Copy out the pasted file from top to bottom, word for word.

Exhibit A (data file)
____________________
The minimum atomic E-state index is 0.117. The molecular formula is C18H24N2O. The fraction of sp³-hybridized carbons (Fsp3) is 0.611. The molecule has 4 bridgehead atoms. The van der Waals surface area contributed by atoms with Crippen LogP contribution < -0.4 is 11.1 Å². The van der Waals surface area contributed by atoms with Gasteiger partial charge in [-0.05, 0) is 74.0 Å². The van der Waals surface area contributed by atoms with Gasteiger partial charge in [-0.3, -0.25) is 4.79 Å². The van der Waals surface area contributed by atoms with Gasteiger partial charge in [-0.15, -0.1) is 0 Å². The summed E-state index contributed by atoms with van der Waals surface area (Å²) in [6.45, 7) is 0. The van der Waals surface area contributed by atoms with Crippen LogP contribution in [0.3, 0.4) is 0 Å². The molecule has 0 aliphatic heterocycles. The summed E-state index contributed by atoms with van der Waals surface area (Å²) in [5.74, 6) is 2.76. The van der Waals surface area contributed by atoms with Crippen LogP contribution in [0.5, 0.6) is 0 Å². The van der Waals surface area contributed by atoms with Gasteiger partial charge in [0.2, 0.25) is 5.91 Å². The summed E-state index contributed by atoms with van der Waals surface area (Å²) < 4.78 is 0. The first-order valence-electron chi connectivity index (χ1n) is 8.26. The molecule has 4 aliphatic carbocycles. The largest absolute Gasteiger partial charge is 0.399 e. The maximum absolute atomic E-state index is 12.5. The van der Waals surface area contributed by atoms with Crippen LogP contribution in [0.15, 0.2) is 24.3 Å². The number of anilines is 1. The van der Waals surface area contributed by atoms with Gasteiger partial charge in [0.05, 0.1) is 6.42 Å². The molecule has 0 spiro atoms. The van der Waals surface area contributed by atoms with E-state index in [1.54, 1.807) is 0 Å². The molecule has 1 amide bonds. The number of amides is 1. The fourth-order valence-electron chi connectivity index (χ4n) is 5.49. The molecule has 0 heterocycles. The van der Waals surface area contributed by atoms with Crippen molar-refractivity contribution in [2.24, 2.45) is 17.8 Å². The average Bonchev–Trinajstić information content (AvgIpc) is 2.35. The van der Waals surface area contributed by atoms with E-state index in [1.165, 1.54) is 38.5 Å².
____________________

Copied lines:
The minimum atomic E-state index is 0.117. The molecular formula is C18H24N2O. The fraction of sp³-hybridized carbons (Fsp3) is 0.611. The molecule has 4 bridgehead atoms. The van der Waals surface area contributed by atoms with Crippen LogP contribution < -0.4 is 11.1 Å². The van der Waals surface area contributed by atoms with Gasteiger partial charge in [-0.05, 0) is 74.0 Å². The van der Waals surface area contributed by atoms with Gasteiger partial charge in [-0.3, -0.25) is 4.79 Å². The van der Waals surface area contributed by atoms with Gasteiger partial charge in [-0.15, -0.1) is 0 Å². The summed E-state index contributed by atoms with van der Waals surface area (Å²) in [6.45, 7) is 0. The van der Waals surface area contributed by atoms with Crippen LogP contribution in [0.3, 0.4) is 0 Å². The molecule has 0 aliphatic heterocycles. The summed E-state index contributed by atoms with van der Waals surface area (Å²) in [5.74, 6) is 2.76. The van der Waals surface area contributed by atoms with Crippen LogP contribution in [0.5, 0.6) is 0 Å². The van der Waals surface area contributed by atoms with Gasteiger partial charge in [0.2, 0.25) is 5.91 Å². The summed E-state index contributed by atoms with van der Waals surface area (Å²) < 4.78 is 0. The first-order valence-electron chi connectivity index (χ1n) is 8.26. The molecule has 4 aliphatic carbocycles. The largest absolute Gasteiger partial charge is 0.399 e. The maximum absolute atomic E-state index is 12.5. The van der Waals surface area contributed by atoms with Crippen LogP contribution in [0.15, 0.2) is 24.3 Å². The number of anilines is 1. The van der Waals surface area contributed by atoms with Gasteiger partial charge in [0.05, 0.1) is 6.42 Å². The molecule has 0 spiro atoms. The van der Waals surface area contributed by atoms with E-state index in [1.54, 1.807) is 0 Å². The molecule has 1 amide bonds. The number of amides is 1. The fourth-order valence-electron chi connectivity index (χ4n) is 5.49. The molecule has 0 heterocycles. The van der Waals surface area contributed by atoms with Crippen molar-refractivity contribution in [2.24, 2.45) is 17.8 Å². The average Bonchev–Trinajstić information content (AvgIpc) is 2.35. The van der Waals surface area contributed by atoms with E-state index in [1.165, 1.54) is 38.5 Å².